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A People’s History of Black Twitter, Part III

Elzie: I miss the hood days on Twitter, the good days. It’s not that fun to me anymore.

Wesley Lowery, 60 Minutes+ correspondent: The heartbeat of Black Twitter was just, insert random Black user who got something funny off that day or who did a thread or who talked about $200 dates. It was this democratic process. It was a Black open mic night. Once Black Twitter started being talked about as this tangible thing you could study or hold or quantify, some of that magic melted away.

Browne: Originally, it felt like folks were at least getting into it for the right reasons. Since Black Lives Matter and lots of things have become profitable, I think we are now in a second wave where I do think some folks get into this game for the wrong reason.

Lawson: Twitter is just a mirror reflection of our real world. I don’t think that it’s always a healthy space and I don’t think it’s always a toxic space. There’s definitely always an in-between.

But it’s important to remember that certain users—particularly women and queer folks—have never felt comfortable on the platform.

C. Thompson: I get heated. I hate to see the way Black women are treated. I get abused on here by Black men all the time. 

Meredith Clark, author of a forthcoming book on Black Twitter: Black Twitter is not a very safe and welcoming space when it comes to discussions of gender or when it comes to discussions of nonnormative identity or being queer.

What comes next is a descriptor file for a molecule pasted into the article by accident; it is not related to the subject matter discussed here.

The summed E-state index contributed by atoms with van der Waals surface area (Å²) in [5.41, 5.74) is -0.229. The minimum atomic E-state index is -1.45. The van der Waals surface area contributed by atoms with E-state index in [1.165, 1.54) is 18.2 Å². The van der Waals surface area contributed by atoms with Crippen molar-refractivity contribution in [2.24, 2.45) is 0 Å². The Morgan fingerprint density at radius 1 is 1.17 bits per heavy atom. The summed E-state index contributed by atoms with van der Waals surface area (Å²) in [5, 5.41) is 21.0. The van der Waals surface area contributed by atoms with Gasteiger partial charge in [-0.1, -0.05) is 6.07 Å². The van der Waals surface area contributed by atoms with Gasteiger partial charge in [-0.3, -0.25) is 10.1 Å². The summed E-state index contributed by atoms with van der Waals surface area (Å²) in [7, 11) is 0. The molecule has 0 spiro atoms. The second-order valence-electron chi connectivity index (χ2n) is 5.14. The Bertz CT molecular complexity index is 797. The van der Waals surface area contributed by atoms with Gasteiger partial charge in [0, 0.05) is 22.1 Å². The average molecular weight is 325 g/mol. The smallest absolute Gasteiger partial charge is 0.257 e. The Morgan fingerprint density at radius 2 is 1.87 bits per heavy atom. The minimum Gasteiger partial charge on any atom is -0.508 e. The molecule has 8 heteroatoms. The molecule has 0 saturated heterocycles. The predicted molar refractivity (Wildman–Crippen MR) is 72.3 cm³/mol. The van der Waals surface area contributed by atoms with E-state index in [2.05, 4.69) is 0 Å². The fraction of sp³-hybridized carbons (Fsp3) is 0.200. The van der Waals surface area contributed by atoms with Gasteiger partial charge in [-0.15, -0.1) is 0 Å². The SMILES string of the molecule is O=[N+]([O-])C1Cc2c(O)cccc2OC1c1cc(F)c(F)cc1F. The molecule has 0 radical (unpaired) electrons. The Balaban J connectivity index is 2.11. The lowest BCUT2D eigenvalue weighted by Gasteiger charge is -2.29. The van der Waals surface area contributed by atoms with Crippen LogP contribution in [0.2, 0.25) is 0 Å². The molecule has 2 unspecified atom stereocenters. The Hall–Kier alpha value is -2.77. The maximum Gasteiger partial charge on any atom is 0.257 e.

Raquel Willis, trans rights activist: I never felt comfortable in the early days. Transphobia and trans misogyny was so common­place that even some of the people we consider to be the wokest now, or the most down, were shitty to trans people online.

C. Thompson: Some people are brazenly ignorant and antagonistic to anybody that’s different from them.

Brock: Hotep, which is an Egyptian word, has come to represent a certain type of toxic masculinity. These men believe that women should know their place. A lot of it is Black incel culture. Tariq Nasheed got big in that period.

Willis: Tariq Nasheed has terrorized Black women and Black queer and trans folks for years. It is almost impossible for a white institution, which all these social media companies are, to hold the intra-communal harm accountable. It’s not possible for Twitter, as a corporation, to hold Black figures accountable in the same way they can hold alt-right white figures accountable—and they still don’t do a good job of that.

Brock: All these constituencies have just as active a presence on Twitter as young queer folks, as the educated Black bourgeoisie, the Blavity Blacks. So there’s this constant undercurrent of commentary on things they think Black people should and should not do.

Mayard: Now, we’re learning lessons—and being like, “Oh, no. You don’t get to run and hide in the community if you are being an abuser or an oppressor.” We hold each other accountable.

Willis: And Twitter is a great space for political education. People understanding the sheer amount of violence that Black trans ­people face—and, of course, enjoying the beauty of our experiences—that came, in large part, from Black Twitter. I can only imagine how many people first learned about Marsha P. Johnson or Sylvia Rivera through a tweet. 

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